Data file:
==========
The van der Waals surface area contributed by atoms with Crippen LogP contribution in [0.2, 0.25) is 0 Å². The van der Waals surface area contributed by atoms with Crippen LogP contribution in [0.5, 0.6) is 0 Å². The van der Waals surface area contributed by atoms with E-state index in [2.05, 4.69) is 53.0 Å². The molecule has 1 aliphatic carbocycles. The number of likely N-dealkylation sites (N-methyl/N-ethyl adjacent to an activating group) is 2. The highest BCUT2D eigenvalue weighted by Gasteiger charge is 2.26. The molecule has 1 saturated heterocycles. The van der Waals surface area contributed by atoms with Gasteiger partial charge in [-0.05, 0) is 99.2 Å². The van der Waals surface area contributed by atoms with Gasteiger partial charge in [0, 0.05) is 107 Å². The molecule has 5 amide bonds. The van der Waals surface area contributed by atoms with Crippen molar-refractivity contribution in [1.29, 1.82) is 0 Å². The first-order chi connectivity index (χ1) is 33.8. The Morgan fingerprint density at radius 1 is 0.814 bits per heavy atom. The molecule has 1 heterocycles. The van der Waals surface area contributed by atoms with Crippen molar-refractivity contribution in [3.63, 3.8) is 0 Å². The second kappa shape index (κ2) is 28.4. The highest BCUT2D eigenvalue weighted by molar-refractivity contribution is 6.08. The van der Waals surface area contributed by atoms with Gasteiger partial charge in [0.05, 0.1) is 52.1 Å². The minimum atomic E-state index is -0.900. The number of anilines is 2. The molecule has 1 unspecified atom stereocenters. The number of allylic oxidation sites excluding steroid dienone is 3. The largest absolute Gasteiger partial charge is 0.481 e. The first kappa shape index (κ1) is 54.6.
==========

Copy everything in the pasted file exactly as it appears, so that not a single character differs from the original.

The van der Waals surface area contributed by atoms with Crippen LogP contribution in [0.2, 0.25) is 0 Å². The van der Waals surface area contributed by atoms with Crippen LogP contribution in [0.5, 0.6) is 0 Å². The van der Waals surface area contributed by atoms with E-state index in [2.05, 4.69) is 53.0 Å². The molecule has 1 aliphatic carbocycles. The number of likely N-dealkylation sites (N-methyl/N-ethyl adjacent to an activating group) is 2. The highest BCUT2D eigenvalue weighted by Gasteiger charge is 2.26. The molecule has 1 saturated heterocycles. The van der Waals surface area contributed by atoms with Gasteiger partial charge in [-0.05, 0) is 99.2 Å². The van der Waals surface area contributed by atoms with Gasteiger partial charge in [0, 0.05) is 107 Å². The molecule has 5 amide bonds. The van der Waals surface area contributed by atoms with Crippen molar-refractivity contribution in [1.29, 1.82) is 0 Å². The first-order chi connectivity index (χ1) is 33.8. The Morgan fingerprint density at radius 1 is 0.814 bits per heavy atom. The molecule has 1 heterocycles. The van der Waals surface area contributed by atoms with Crippen molar-refractivity contribution in [3.63, 3.8) is 0 Å². The second kappa shape index (κ2) is 28.4. The highest BCUT2D eigenvalue weighted by molar-refractivity contribution is 6.08. The van der Waals surface area contributed by atoms with Gasteiger partial charge in [0.05, 0.1) is 52.1 Å². The minimum atomic E-state index is -0.900. The number of anilines is 2. The molecule has 1 unspecified atom stereocenters. The number of allylic oxidation sites excluding steroid dienone is 3. The largest absolute Gasteiger partial charge is 0.481 e. The first kappa shape index (κ1) is 54.6.